Download complete Instant “Ahah!” Mini-Manual, in English and Spanish, from CEF Website, or download from links at top of this blog.

Find links to free articles, personality tests, multi-media Self-Help training, Classes and workshops

Dr. Kathy McGuire, Director

Creative Edge Focusing (TM)

www.cefocusing.com

 

“WHY CRY?” PART ONE: ARE WOMEN BETTER AT CRYING THAN MEN?

By , February 22, 2009 6:06 pm
TAKING TEARS SERIOUSLY: WOMEN CRY FIVE TIMES AS OFTEN AS MEN!
 
William Frey, in his book Crying,  states research which found that women cry five times as often as men. Certainly, there is a difference, and perhaps a skill, worth exploring here, if we take the value of tears and crying in a positive way.
 
TEARS OF WONDER/JOY, BEING TOUCHED AND BEING MOVED, AS POSITIVE, TRANSFORMATIVE EXPERIENCES
 
In a recent discussion about the many photos of “tears of joy” throughout the world which appeared in conjunction with Obama’s inauguration, I started a discussion about such “tears of joy,” “tears of ‘being touched’ and ‘being moved’ on The Focusing Discussion e-list (join at www.focusing.org under Felt Communities and read the archives for November/December, 2008 —). Fellow list members came back with some wonderful articles and multi-media on the positive place of tears.
 
I have had an ongoing debate with Eugene Gendlin, creator of Focusing, and others about the place and value of tears in change processes using Focusing and Focusing-Oriented Psychotherapy.
 
Gendlin’s position is that some tears are simply repetitive, “sheer” emotion, and change will not happen unless the Focuser pays attention to the wider, deeper, “felt sensing” under the tears: “What are these tears about for me?” and pausing for a “felt sense” of “the whole thing” to form.
 
I agree with Gendlin about this, tears and crying that seem repetitive, stuck, often cried from a helpless, “victim” stance.
 
But there is another kind of tears and crying which I experience as deeply transformative, as part of Gendlin’s “felt shift,” the crux of change within the Focusing model. I call these tears “cathartic unfolding”: tears and crying accompanying a deep shifting and opening and “carrying forward” at the bodily level. I experience these kind of “tearful felt shifts” as among the deepest in terms of true, lasting transformation of the psyche.
 
Gendlin tends to say, “Yes, receive these tears, value them, but they are a ‘side product,’ not an essential aspect of the ‘felt shift’ through Focusing.” I agree that ALL “felt shifts” do not have to include tears, in fact, most do not. But I think I disagree with Gendlin and others on what I see as the ADDITIONAL significance of felt-shifts accompanied by “cathartic unfolding.”
 
I also see more subtle “tearing up,” the slight sheen of tears in the eye, as an indication of places of deep meaning. So, when being a Listener for a Focuser, or a Focusing-Oriented Therapist, I am likely to ask the Focuser if it would make sense to stop and “sense into” the place of tears, as a pathway to profound personal meanings.
 
I have approached this difference with Gendlin as a difference between “masculine” and “feminine” in the Jungian sense, as a difference between being a strong Thinker (T) and a strong Feeler (F) on the Myers-Briggs Type Indicator (MBTI). On the MBTI, 60-70% of men score as Thinkers, leaving 30-40% male Feelers, and vice versa for women, 60-70% Feelers but also 30-40% Thinkers. So, there are many men for whom tears come easily, and many women who are not so close to their tears. See my articles, “Jung, MBTI, and Experiential Theory,” “The Body As A Source Of Knowledge,”  and “Existential Phenomenology: A Philosophy Articulating Feminine Experience,” .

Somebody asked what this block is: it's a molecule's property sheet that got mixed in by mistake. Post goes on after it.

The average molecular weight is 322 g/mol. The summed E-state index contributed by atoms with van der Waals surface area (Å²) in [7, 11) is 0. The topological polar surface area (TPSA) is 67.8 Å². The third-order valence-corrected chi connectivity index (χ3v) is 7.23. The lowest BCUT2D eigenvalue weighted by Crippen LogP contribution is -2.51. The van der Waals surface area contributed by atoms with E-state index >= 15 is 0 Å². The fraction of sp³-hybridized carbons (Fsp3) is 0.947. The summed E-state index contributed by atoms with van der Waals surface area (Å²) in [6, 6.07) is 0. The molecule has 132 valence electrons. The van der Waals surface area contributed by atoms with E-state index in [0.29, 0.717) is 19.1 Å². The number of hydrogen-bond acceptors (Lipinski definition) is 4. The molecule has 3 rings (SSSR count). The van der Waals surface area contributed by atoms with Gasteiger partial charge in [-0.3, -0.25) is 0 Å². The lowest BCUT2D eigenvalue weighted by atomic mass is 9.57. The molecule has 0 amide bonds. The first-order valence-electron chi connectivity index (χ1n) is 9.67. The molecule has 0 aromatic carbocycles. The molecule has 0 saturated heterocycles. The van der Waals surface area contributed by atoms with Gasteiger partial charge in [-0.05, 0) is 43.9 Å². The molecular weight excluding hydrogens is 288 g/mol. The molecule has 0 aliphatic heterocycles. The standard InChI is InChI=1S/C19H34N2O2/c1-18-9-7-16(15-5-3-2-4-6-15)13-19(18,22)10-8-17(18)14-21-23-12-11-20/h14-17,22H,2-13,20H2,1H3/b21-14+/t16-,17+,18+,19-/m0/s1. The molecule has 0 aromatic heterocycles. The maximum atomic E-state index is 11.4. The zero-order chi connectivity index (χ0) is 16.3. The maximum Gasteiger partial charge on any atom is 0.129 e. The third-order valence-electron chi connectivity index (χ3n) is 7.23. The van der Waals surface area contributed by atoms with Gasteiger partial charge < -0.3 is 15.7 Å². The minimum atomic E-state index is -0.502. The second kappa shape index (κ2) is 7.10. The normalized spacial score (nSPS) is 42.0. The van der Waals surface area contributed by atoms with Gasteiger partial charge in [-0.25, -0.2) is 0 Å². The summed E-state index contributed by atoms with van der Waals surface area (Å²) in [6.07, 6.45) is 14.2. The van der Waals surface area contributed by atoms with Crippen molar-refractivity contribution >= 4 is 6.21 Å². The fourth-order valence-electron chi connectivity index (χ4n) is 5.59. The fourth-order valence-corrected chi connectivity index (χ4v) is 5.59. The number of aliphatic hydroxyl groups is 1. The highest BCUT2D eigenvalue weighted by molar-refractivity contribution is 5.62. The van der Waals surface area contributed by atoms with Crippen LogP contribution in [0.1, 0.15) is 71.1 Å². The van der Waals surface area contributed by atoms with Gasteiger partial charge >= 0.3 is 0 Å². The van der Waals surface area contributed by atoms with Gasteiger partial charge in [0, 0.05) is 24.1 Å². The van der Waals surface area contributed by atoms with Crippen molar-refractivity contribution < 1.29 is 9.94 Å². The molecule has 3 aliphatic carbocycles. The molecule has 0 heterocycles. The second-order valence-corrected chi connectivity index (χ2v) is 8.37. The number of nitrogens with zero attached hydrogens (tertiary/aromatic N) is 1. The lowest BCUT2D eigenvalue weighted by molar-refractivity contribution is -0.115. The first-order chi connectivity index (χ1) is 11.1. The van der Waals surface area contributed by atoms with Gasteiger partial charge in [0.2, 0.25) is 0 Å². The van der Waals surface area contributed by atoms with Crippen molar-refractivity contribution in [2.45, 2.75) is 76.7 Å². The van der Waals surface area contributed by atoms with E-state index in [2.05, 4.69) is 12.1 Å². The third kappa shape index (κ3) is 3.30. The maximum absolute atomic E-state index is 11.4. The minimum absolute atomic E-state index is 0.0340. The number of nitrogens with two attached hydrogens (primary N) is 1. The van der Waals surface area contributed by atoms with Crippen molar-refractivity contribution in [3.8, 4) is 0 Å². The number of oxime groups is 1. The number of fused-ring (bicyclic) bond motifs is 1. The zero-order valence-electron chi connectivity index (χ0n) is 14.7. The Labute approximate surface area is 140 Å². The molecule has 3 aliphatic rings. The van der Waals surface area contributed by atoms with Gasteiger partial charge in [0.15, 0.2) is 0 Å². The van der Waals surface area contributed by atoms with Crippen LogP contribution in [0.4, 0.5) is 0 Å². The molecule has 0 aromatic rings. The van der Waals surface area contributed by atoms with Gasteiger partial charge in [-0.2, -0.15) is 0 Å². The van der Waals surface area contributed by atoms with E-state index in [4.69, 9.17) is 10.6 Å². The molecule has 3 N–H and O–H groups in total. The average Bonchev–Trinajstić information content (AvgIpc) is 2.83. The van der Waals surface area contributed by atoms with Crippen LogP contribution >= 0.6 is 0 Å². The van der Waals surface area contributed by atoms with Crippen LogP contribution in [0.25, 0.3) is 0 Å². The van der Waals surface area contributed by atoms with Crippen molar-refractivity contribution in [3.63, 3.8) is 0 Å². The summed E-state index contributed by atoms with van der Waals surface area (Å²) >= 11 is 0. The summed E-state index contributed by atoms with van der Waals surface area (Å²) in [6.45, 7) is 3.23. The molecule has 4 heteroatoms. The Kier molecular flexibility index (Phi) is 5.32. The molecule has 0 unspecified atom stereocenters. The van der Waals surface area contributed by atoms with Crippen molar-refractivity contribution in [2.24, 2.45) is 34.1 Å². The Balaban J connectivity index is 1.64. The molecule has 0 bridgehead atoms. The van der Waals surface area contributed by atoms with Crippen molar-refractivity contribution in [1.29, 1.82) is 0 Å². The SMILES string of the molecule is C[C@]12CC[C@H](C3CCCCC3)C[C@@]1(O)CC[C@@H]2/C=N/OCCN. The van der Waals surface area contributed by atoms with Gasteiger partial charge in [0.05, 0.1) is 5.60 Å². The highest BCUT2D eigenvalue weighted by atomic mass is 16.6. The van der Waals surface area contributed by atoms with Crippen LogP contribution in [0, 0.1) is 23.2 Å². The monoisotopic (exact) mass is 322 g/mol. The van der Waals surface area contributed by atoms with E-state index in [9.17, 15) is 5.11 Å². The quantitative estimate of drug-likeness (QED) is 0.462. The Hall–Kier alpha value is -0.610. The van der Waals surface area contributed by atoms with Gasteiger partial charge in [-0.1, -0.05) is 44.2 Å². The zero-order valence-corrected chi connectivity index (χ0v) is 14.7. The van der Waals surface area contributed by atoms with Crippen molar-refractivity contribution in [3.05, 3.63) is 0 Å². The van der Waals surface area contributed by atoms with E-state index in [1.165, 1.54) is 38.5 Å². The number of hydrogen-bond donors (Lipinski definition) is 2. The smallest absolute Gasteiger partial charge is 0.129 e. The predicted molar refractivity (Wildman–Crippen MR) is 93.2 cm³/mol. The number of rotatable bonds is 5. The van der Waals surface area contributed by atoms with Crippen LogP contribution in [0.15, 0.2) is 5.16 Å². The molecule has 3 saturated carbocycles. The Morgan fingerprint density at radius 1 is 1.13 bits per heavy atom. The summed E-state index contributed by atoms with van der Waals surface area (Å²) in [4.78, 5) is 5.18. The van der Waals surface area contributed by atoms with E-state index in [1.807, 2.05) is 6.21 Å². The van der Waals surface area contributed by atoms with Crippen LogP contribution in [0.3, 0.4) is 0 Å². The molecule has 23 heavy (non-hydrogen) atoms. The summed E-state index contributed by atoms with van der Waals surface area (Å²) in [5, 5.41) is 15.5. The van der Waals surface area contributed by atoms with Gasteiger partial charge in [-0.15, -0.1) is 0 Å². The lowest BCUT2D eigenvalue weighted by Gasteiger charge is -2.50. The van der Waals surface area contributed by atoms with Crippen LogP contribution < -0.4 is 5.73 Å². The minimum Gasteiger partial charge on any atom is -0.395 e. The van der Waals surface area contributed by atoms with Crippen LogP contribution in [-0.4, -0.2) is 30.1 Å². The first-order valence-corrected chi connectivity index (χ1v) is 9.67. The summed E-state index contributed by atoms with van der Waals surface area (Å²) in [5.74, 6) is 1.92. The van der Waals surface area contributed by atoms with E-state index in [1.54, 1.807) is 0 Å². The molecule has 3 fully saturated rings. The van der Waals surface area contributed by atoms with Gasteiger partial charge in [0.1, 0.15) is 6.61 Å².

CREATIVE EDGE FOCUSING(tm):  SELF-HELP SKILLS FOR HOME AND WORK

Free Downloads:

Complete Focusing Instructions Manual (17 pages)

“Ajas” Instantaneos Mini-Manual

Creative Edge Focusing (www.cefocusing.com ) teaches two basic self-help skills, Intuitive Focusing and Focused Listening, which can be applied at home and at work through The Creative Edge Focusing Pyramid.

Based upon Gendlin’s Experiential Focusing (www.focusing.org ) and Rogers’ Empathic Listening, our website is packed with Free Resources and instructions in these basic self-help skills. Learn how to build Support Groups, Conscious Relationships, and Creative Edge Organizations based upon these basic skills of emotional intelligence.

You can try out    “Focusing: Find Out What Is Bothering You.”

Click here to subscribe to Creative Edge Focusing(TM)’s  Instant “Ahah!” e-newsletter and get the latest exercises first!!! 

Click here for a free Intuitive Focusing Mini-Course

Click here for a free Focused Listening Mini-Course

 See  Core Concept: Conflict Resolution to find a complete mini-course on Interpersonal Focusing and Conflict Resolution, including Rosenberg’s Non-Violent Communication, Blanchard’s “One Minute Apology,” Patricia Evan’s books on Verbally Abuse and Controlling Relationships, McMahon’s Beyond The Myth Of Dominance, and much more.

See  Core Concept: Intimate Relationship to find a complete mini-course on increasing intimacy and sexuality, including the “Sharing Your Day” exercise, Listening/Focusing Partnerships for The Way of Relationship, untangling and equalizing desire, tantric sexuality, and much more.

Download complete Instant “Ahah!” Mini-Manual, in English and Spanish, from CEF Website, or download from links at top of this blog.

Find links to free articles, personality tests, multi-media Self-Help training, Classes and workshops

Dr. Kathy McGuire, Director

Creative Edge Focusing (TM)

www.cefocusing.com